11. Fr. Hans,

    You made an interesting quote in note 45 which I’ll reprint:

    “In fact, I would argue that the belief in the knowability of truth, the conviction that truth exists even if hidden or not exhaustively comprehensible, is one of the stark differences between liberalism and conservativism.”

    The thing about Chomsky which I find interesting is that his discourse is pervasive with the notion that truth does exist. Whether or not he actually gets it right all the time, his writings about American foreign policy and media distortion are consumed with the idea that the truth is out there. This is not a relativist approach. Furthermore, his writings on American foreign policy and media distortion always have a strong moral tone (presumably born out of his Jewish tradtion). Chomsky believes in moral absolutes.

    It is true that Chomsky is often embraced by the left, but I think this is more because he has produced voluminous criticism of the right. Perhaps it is downplayed, but he has produced much criticism of the left as well. Anders Lewis’ labeling of Chomsky as an “unrepentant Stalinist” strikes me as laughable because of Chomsky’s well-documented contempt for Stalin’s ideologies (http://www.chomsky.info/books/reader01.htm). It does not necessarily surprise me that Lewis would come to this conclusion based on her evidence, but it seems that Lewis rushes to pigeonhole Chomsky without really understanding where he is coming from.

    On the other hand, Stefan Kepfan’s criticism of Chomsky seems primarily an ad hominem attack. He seems to say that we shouldn’t listen to Chomsky because he is not actually an “expert” in geopolitics and because he is anti-American and anti-Zionist. The thing here is that Chomsky has never proclaimed himself to be an expert in geopolitics and he actually considers himself to be a Zionist and pro-America. True, Chomsky is an outspoken critic of the policies of the American government, but this doesn’t make him any more anti-American than the “pro-life” movement is. Further, Chomsky refers to himself as a Zionist in the sense that he adamantly supports an ethnic Jewish homeland in Palestine. As a youth he was involved in Zionist activism. However, he is against the notion that there should be a Jewish state of Israel, and this is where he has raised the fury of modern-day Zionists who have labeled him as anti-Zionist. I get the sense from Kepfan’s article that it is actually this latter point which bothers him the most about Chomsky.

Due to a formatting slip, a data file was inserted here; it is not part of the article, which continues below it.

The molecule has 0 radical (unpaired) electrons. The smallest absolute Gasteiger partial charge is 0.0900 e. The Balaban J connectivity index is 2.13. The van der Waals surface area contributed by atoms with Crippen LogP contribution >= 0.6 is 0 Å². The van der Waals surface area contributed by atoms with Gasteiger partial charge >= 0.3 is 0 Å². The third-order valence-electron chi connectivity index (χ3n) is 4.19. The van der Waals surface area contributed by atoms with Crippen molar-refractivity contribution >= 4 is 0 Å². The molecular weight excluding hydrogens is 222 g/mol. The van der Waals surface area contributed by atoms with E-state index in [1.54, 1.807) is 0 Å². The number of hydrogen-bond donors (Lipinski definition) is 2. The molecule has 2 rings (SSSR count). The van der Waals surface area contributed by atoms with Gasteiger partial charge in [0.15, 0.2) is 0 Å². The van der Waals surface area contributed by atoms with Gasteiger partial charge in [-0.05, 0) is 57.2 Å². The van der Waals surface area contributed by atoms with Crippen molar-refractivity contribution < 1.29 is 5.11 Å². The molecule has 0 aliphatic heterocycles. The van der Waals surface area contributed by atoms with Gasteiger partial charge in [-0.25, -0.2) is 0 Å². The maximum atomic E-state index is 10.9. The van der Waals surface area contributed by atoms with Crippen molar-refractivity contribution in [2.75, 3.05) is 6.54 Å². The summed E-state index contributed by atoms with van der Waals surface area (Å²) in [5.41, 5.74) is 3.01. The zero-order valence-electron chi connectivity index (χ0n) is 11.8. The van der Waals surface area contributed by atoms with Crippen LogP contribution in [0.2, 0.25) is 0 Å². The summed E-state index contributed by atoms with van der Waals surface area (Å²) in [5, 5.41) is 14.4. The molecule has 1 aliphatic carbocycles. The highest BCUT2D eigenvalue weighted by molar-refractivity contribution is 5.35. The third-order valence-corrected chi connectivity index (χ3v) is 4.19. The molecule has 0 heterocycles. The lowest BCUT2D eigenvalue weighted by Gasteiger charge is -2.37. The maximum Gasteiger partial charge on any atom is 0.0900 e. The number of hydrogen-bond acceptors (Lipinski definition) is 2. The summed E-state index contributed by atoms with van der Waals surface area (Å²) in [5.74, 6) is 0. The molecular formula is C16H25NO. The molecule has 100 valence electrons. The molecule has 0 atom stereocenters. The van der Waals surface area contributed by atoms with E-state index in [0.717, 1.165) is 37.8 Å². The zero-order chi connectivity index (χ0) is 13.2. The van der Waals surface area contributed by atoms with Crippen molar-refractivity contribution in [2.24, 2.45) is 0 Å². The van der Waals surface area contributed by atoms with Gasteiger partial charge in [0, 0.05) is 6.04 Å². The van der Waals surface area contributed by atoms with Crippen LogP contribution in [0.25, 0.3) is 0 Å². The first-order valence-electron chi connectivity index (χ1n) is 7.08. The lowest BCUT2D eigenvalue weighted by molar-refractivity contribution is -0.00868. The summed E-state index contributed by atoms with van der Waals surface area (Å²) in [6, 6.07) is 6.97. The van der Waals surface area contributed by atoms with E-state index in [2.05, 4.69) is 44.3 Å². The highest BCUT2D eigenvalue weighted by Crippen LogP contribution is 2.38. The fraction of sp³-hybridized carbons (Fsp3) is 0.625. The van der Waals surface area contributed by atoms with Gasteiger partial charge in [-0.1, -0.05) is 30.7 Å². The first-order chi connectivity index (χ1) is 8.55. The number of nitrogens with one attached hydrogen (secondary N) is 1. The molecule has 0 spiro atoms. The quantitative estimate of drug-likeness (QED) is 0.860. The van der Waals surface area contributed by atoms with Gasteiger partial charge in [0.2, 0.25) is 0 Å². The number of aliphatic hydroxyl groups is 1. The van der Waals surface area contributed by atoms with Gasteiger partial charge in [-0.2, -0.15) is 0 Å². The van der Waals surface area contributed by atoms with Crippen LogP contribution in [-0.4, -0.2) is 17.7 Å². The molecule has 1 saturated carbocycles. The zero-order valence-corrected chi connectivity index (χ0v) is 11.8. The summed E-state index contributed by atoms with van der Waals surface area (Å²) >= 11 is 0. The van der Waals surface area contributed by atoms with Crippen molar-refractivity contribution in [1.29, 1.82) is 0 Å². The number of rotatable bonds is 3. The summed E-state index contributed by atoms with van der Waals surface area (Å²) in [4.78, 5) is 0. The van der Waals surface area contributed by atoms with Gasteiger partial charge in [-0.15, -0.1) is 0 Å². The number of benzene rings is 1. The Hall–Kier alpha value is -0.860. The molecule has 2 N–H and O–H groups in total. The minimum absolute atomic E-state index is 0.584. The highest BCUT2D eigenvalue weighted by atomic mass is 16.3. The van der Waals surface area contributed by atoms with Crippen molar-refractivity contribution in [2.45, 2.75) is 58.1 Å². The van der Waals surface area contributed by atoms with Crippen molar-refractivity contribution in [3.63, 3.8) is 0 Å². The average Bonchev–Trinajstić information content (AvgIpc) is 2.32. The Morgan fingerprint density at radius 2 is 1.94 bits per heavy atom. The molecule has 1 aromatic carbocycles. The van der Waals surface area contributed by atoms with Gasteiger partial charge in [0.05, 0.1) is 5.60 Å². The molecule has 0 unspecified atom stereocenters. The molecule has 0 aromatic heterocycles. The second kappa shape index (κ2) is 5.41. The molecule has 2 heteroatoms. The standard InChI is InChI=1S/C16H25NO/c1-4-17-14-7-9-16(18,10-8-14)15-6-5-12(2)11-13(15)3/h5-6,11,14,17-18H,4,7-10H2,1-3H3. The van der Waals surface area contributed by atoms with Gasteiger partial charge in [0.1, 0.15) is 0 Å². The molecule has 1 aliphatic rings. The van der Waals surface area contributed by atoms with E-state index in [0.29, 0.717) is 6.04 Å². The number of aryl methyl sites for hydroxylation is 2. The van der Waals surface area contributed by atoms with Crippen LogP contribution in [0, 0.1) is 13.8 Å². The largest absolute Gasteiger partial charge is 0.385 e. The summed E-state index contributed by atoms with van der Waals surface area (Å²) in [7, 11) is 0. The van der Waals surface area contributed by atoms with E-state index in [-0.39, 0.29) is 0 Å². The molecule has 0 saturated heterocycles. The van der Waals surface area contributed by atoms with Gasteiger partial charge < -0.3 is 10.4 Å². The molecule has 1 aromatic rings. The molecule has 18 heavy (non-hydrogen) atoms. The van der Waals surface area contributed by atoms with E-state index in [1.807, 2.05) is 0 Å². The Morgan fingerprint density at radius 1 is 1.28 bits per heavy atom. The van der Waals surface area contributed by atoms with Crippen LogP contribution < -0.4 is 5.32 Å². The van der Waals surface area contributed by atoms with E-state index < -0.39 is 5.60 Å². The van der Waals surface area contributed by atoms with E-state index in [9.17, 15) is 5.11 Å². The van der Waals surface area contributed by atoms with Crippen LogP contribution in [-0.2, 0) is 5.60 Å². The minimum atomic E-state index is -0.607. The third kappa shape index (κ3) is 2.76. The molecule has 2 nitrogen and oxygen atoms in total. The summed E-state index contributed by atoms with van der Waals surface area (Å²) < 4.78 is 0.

12. Whoops…Kanfer, Stefan Kanfer…not Kepfan.

  13. Chomsky may be one of those people who can’t shake of the certainty of his upbringing even though the positions he holds undermines the moral precepts that contribute to that certainty. You see this in Jewish intellectuals especially. They reason as if God exists, or at least within an assumption that order exists, while not believing in God at all. When you look at their history, you see they were raised in devout Jewish homes. I think too that someone who came of age before the 1960’s finds this easier to maintain as well.

    Chomsky can hardly be considered a harmless leftist though. He does have a history of apologizing for tyranny (like so many on the left unfortunately), incuding Pol Pot who he hailed as an enlightener of Cambodia.